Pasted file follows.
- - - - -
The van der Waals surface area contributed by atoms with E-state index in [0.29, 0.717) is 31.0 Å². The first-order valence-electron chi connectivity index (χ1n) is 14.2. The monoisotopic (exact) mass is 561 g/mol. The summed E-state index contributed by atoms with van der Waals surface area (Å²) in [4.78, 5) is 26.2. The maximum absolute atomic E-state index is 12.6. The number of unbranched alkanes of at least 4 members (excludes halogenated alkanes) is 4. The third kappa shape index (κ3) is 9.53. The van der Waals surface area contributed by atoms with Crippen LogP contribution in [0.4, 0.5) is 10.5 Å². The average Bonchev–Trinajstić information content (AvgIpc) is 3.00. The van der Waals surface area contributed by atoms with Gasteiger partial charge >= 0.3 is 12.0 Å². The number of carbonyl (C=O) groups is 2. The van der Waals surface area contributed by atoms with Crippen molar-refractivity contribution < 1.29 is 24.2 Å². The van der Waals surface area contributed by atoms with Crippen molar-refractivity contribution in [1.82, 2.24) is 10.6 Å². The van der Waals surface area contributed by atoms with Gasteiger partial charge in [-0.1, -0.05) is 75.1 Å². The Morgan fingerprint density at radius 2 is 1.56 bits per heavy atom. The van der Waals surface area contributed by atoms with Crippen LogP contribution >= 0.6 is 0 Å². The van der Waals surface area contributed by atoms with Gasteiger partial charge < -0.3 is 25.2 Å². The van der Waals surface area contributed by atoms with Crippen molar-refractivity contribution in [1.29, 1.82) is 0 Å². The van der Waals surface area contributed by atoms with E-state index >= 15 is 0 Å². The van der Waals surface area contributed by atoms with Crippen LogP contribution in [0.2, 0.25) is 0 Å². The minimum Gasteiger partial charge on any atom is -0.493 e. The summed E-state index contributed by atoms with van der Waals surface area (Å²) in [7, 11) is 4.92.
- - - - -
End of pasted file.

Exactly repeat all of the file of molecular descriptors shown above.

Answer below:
The van der Waals surface area contributed by atoms with E-state index in [0.29, 0.717) is 31.0 Å². The first-order valence-electron chi connectivity index (χ1n) is 14.2. The monoisotopic (exact) mass is 561 g/mol. The summed E-state index contributed by atoms with van der Waals surface area (Å²) in [4.78, 5) is 26.2. The maximum absolute atomic E-state index is 12.6. The number of unbranched alkanes of at least 4 members (excludes halogenated alkanes) is 4. The third kappa shape index (κ3) is 9.53. The van der Waals surface area contributed by atoms with Crippen LogP contribution in [0.4, 0.5) is 10.5 Å². The average Bonchev–Trinajstić information content (AvgIpc) is 3.00. The van der Waals surface area contributed by atoms with Gasteiger partial charge >= 0.3 is 12.0 Å². The number of carbonyl (C=O) groups is 2. The van der Waals surface area contributed by atoms with Crippen molar-refractivity contribution < 1.29 is 24.2 Å². The van der Waals surface area contributed by atoms with Crippen molar-refractivity contribution in [1.82, 2.24) is 10.6 Å². The van der Waals surface area contributed by atoms with Gasteiger partial charge in [-0.1, -0.05) is 75.1 Å². The Morgan fingerprint density at radius 2 is 1.56 bits per heavy atom. The van der Waals surface area contributed by atoms with Crippen LogP contribution >= 0.6 is 0 Å². The van der Waals surface area contributed by atoms with Gasteiger partial charge < -0.3 is 25.2 Å². The van der Waals surface area contributed by atoms with Crippen molar-refractivity contribution in [1.29, 1.82) is 0 Å². The van der Waals surface area contributed by atoms with E-state index >= 15 is 0 Å². The van der Waals surface area contributed by atoms with Crippen LogP contribution in [0.2, 0.25) is 0 Å². The minimum Gasteiger partial charge on any atom is -0.493 e. The summed E-state index contributed by atoms with van der Waals surface area (Å²) in [7, 11) is 4.92.